By Jason Ballamy - Part five

Cylinder End Cover

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This is quite a simple piece after the cylinder. I used a stub end of cast iron bar but steel would do. Turn down to 30mm dia and then turn the 24mm dia x 3mm long spigot and part/saw off.

Now holding by the spigot face off to 3mm thick and decorate as desired, I went for a simple 20mm dia recess with a rounded edge. The original CME engine carried the CME logo here.

Now over to the mill to drill the six M2.5 clearance holes on a 30mm PCD and that’s the cover finished.


I turned down a piece of 1" bar to 24mm long enough for two eccentrics, parting cuts and a little to clean up afterwards then set the bar in the mill vice, indicate the middle then move 1mm to the back and drill and ream out to 10mm dia. It could also be done in the 4-jaw but I could not be bothered to change it over.

You can then part off two slices and finish to 6mm thick, drill and tap for a M3 grub screw in each.


I had intended to make this from 10mm PGMS (Precision Ground Mild Steel) which is what I have spec'd on the drawing but could not pick up any at the time I wanted it, and postage on one bit of metal would have been high, so I opted for some 10mm stainless steel which I already had, either would do the job.

The main shaft can be turned down to 112mm long which is right for the two Perseus flywheels that I used. If you buy different flywheel castings or want to add a pulley then you may need a longer length.

The pin can be faced off to give the required 22mm overall length then reduced at both ends to 8mm dia for a length of 6mm.

Machine up two pieces of mild steel 12x6x24mm and then, holding them in the vice, drill and ream the 10mm and 8mm holes. If you use a vice stop it saves having to locate the edge of the second web.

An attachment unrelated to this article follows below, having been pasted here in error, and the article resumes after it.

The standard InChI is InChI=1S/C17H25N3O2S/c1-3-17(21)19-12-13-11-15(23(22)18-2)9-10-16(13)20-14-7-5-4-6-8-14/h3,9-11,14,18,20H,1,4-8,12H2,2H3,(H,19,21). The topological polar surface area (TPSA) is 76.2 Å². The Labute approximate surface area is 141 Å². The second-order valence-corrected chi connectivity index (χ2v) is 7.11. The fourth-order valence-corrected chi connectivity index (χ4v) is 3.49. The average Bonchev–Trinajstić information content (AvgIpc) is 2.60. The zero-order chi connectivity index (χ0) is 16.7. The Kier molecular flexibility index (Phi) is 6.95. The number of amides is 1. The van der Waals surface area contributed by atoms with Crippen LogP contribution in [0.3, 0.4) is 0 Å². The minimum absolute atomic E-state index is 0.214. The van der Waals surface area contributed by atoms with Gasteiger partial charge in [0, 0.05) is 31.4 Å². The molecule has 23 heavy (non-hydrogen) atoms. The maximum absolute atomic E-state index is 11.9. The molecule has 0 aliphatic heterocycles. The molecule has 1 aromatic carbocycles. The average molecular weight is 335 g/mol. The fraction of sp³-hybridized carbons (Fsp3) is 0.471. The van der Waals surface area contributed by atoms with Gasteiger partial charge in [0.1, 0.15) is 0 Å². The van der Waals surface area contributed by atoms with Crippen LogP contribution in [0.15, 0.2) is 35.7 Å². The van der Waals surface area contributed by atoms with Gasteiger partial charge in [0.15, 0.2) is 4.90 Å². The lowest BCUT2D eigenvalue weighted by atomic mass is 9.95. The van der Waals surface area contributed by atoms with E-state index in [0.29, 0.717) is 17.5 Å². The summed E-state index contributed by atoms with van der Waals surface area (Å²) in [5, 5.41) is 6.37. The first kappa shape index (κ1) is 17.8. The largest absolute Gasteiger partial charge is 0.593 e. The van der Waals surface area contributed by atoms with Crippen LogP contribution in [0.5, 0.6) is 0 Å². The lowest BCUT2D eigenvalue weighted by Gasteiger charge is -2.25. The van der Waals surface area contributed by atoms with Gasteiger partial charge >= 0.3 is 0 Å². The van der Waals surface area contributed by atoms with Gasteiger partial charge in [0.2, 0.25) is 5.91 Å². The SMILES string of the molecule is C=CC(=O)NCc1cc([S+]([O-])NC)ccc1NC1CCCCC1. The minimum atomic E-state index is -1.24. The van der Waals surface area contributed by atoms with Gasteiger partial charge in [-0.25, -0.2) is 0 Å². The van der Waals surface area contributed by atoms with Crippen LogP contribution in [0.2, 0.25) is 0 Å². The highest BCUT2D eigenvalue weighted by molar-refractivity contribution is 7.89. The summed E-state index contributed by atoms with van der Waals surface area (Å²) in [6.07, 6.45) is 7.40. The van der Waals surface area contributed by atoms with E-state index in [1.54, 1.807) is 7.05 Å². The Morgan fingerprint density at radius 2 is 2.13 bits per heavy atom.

Clean up all the parts with solvent so the Loctite will make a good bond and then start assembly. I did it in two stages, first stick the pin into the webs using the shaft to keep things lined up. When that has set the pin/webs can be bonded to the main shaft, I supported them in a couple of V-blocks while things dried.
I'm more used to silver soldering crankshafts or cutting from solid so decided to pin the joints for good measure. Drill 1.5mm cross holes and lightly countersink.
Then push some 1.5mm steel rod through the holes and pein over the ends with a hammer.
All that remains is to cut out the middle of the shaft that is not needed and file the ends flush with the insides of the webs. The ends of the pins can be filed down at the same time.

Check that the crankshaft turns smoothly in the bearings and make any adjustments that may be needed as its easier to do it at this stage. Once happy that everything turns freely the base can be joined together. I used a small amount of JBWeld spread over the four joints and then screwed the parts together on a flat surface making sure that the crankshaft turned as the screws were nipped up.

If you leave the feet off it is easy to clean up across the whole end to remove excess filler and any high spots if the parts don't quite all lay flush. Once that is done the feet can be stuck in the same way. I prefer to use an easier-to-sand filler for cosmetic filling so some U-Pol car body filler was used to fill the screw holes. The same filler can be used to add a fillet around the feet and oiler bosses.

Part one here  Part two  Part three  Part four Part five  Part six  Part seven   Part eight